I met with Jean-Claude Bradley yesterday and we had a pretty useful hack session, allowing him to easily incorporate chemical and cheminformatics functionality into a GoogleDocs spreadsheet.
A common task that Jean-Claude wanted to automate was the calculation of milligrams (or milliliters) of a chemical required for a certain molarity. So what we need for this calculation is the compound name, desired molarity, molecular weight and the density. Importantly, the people who’d like to use this will provide compound names and not a directly parseable SMILES. So we’d also like to (optionally) get the SMILES. Finally, he wanted to be able to do this in a Google spreadsheet – rather than a specific web page or stand alone program.
We start of with a Google spreadsheet containing a column of chemical names such as “benaldehyde”, “aspirin” and so on. The first thing we need is a value of density. Since ChemSpider reports experimental and predicted values of density the quickest way was to extract it from there. Unfortunately I couldn’t work out how to use the Web API, so I fell back on the venerable tradition of screen scraping. Thus, one can get the page for benzaldehyde via
and then using a regular expression, extract the value of density. In some cases, this won’t be available or multiple values may be listed. Right now we just look at the first available value. To make life simple, I wrapped this is in a simple mod_python program resulting in a simple REST interface to density values:
This returns a page containing a single number for the density and if it couldn’t find it, returns -1. We also get a nice freebie – replacing with benzaldehyde with c1ccccc1C=O also returns the density value. One could also provide the InChI key and get the same result.
OK, so we have an easy way to get the density of a compound given its name in an automated fashion. How to get this into the spreadsheet? If the compound name is in cell A2, simply set the value of cell B2 (for example) to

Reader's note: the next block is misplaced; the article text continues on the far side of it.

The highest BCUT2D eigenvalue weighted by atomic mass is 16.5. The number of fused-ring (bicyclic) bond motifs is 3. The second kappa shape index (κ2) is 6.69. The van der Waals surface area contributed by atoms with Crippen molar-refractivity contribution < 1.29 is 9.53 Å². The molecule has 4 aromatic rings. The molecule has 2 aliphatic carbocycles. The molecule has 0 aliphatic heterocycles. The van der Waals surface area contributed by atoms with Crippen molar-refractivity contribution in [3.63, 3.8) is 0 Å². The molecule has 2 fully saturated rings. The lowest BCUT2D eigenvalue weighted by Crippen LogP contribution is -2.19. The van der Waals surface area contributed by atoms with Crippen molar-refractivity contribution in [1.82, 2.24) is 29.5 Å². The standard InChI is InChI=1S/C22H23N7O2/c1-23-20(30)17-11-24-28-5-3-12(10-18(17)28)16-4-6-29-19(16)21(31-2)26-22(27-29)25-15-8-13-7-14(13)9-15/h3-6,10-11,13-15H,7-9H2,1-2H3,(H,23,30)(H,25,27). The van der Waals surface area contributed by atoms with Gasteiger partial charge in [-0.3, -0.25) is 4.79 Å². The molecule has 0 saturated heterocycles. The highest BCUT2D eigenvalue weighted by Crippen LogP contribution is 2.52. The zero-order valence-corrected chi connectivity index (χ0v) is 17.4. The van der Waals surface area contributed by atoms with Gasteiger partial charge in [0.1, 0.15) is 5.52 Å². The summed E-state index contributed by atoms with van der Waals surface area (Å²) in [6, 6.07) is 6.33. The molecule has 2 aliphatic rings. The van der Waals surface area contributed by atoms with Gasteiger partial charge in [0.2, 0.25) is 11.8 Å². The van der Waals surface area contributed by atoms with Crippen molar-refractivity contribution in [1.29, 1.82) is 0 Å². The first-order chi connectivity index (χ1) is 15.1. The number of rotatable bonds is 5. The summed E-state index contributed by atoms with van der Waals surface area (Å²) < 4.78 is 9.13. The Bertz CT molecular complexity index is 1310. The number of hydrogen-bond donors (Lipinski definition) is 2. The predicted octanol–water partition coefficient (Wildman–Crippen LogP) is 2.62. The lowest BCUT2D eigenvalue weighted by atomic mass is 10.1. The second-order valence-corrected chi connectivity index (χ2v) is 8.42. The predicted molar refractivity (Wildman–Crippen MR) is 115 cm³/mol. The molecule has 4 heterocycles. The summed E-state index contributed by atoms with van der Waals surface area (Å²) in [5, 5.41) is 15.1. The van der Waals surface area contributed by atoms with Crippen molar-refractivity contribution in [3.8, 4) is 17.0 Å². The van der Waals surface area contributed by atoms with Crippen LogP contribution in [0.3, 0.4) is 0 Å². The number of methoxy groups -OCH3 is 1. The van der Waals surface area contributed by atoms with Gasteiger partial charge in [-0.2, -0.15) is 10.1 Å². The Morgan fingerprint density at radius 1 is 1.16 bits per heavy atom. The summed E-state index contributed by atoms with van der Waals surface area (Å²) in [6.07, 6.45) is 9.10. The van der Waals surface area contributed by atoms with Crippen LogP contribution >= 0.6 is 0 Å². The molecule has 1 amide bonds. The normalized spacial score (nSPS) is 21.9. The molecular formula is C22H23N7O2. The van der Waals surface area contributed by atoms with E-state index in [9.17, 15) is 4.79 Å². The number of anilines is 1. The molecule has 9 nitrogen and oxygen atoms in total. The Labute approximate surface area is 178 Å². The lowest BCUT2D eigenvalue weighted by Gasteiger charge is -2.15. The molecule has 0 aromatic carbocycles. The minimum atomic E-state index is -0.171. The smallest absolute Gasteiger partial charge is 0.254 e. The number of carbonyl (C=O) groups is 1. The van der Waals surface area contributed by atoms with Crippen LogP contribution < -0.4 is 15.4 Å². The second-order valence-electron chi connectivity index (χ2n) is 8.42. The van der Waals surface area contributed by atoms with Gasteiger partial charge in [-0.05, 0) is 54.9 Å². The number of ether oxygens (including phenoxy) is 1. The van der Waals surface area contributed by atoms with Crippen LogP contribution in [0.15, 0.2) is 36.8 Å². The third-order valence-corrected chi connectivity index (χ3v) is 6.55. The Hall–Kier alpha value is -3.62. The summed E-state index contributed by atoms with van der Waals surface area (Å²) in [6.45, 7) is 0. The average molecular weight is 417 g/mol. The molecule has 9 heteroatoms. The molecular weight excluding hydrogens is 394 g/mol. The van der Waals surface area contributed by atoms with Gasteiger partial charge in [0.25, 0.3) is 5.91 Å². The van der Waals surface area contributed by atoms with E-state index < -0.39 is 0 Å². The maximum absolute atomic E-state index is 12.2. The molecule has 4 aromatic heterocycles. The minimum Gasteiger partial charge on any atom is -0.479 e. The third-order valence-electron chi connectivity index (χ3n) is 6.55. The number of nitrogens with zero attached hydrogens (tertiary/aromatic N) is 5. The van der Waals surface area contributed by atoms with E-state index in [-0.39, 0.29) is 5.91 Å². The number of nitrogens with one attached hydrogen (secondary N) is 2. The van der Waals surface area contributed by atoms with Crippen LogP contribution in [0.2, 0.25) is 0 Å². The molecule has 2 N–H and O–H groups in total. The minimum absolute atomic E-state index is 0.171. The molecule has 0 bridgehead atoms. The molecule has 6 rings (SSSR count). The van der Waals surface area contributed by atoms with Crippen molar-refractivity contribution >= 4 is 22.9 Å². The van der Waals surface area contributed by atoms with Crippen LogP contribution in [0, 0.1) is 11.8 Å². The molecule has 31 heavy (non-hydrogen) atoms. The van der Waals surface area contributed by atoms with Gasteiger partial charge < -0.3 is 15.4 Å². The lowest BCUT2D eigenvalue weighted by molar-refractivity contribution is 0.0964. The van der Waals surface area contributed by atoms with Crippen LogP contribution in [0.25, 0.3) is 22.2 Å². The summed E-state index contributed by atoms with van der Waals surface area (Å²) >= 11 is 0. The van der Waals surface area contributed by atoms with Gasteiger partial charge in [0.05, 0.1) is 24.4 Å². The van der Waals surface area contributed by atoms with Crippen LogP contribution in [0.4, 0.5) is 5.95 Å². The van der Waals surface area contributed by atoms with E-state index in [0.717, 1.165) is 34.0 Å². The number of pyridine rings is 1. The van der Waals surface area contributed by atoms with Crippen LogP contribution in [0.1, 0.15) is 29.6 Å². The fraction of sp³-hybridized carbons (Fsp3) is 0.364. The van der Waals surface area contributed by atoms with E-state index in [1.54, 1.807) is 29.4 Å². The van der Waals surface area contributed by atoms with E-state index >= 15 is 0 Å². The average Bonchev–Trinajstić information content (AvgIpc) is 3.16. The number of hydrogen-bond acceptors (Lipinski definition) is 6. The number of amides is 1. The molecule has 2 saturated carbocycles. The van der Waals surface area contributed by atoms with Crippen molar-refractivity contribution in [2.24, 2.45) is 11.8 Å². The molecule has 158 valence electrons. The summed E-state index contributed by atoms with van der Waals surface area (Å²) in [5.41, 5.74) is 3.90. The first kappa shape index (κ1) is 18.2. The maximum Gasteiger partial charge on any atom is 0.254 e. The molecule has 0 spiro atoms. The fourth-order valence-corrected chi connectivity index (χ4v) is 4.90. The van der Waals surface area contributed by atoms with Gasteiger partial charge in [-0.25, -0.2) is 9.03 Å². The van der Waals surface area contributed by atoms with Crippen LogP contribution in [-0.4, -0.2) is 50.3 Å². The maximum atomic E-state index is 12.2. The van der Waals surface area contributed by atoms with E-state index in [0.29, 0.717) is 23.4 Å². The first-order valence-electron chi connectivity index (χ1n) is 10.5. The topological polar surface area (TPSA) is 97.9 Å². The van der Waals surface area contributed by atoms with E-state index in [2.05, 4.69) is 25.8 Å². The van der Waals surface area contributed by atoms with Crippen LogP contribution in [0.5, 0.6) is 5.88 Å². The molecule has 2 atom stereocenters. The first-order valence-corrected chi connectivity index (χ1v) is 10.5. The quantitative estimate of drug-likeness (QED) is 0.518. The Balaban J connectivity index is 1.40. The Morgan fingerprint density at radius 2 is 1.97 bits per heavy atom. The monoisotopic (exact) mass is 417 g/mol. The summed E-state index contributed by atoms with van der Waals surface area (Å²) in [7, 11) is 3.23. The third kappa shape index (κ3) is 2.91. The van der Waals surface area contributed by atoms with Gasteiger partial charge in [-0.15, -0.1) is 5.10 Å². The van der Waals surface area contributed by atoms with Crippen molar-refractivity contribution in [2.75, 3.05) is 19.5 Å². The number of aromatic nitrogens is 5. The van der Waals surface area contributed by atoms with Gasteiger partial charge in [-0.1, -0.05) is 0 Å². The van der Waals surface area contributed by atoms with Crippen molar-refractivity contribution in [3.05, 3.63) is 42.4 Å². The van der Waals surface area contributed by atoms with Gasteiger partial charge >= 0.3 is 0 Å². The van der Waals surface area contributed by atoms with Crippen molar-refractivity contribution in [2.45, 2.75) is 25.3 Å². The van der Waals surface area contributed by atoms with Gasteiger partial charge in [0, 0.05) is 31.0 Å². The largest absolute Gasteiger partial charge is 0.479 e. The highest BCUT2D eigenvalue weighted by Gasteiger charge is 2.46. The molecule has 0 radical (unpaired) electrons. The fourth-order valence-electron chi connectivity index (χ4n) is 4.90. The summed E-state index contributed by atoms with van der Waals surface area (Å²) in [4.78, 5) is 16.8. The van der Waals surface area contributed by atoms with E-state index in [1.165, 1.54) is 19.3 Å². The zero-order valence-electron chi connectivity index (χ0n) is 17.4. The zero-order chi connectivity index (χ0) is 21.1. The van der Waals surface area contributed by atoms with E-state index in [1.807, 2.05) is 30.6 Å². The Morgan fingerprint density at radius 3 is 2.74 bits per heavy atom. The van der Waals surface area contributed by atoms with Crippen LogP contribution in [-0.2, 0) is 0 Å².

and on hitting enter the cell value should be 1.045. As you’d expect, dragging B2 down should replicate the function appropriately over the rows.
The next thing we want is to get the molecular weight. While we can also extract this from the ChemSpider web pages, it was a little more tricky. I first tried BeautifulSoup but it seems that ChemSpider has some weird Unicode stuff going on and this approach didn’t work (at least in the 10 minutes I looked at it!). So I fell back to our trusty mirror PubChem. This database has a collection of synonyms associated with each compound. Given a chemical name, we can look up the synyonym and identify a compound id (CID) and simply pull out the reported molecular weight in a single SQL query. Once again, this gets wrapped in a simple REST interface
giving back a single number if the molecule was found in the database. As with the density, we can set the value of a cell in the spreadsheet using ImportData. Of course it’s useful to get the SMILES for a chemical name. While there are tools that one could use such as LexiChem, one could use ChemSpider. However I already had a REST service that uses our local PubChem mirror allowing one to write
giving back the SMILES. Once again, this is easily incorporated into a Google spreadsheet. So at this point we have columns of chemical names (manually entered), desired molarity (manually entered), molecular weight (via REST) and density (via REST). The final calculation is trivial and voila, one has the required mililiters of the chemical required.
This was a quick hack so there are a number of issues. It’s possible that the ChemSpider query will return multiple hits. Right now, such cases are treated as getting no hits – since we don’t know which one we want. We’re using the PubChem mirror for name to structure / weight lookup. There are two issues – first, it’s usually a month out of sync with the real PubChem. And second, multiple hits for a given name are possible and if the input name is slightly misspelled, it may not be found in the DB even though it exists. Another problem is that while we can get the density via common name, SMILES or InChi, the PubChem mirror lookup only works with common name. But extending this to support other forms of input is trivial.
Ideally, it’d be all done through one source (say ChemSpider), but the current approach does highlight the distributed nature of the solution. In the end the individual pieces are quite simple in terms of code and content. But by putting it all together, we end up with a very useful application that does real stuff!
But the bigger message that comes out of this is that while Google spreadsheets is a general purpose tool, it’s online nature, coupled with the ability to import data from the web makes it customisable for different domains. In this case, it turns out we can do cheminformatics in a Google spreadsheet.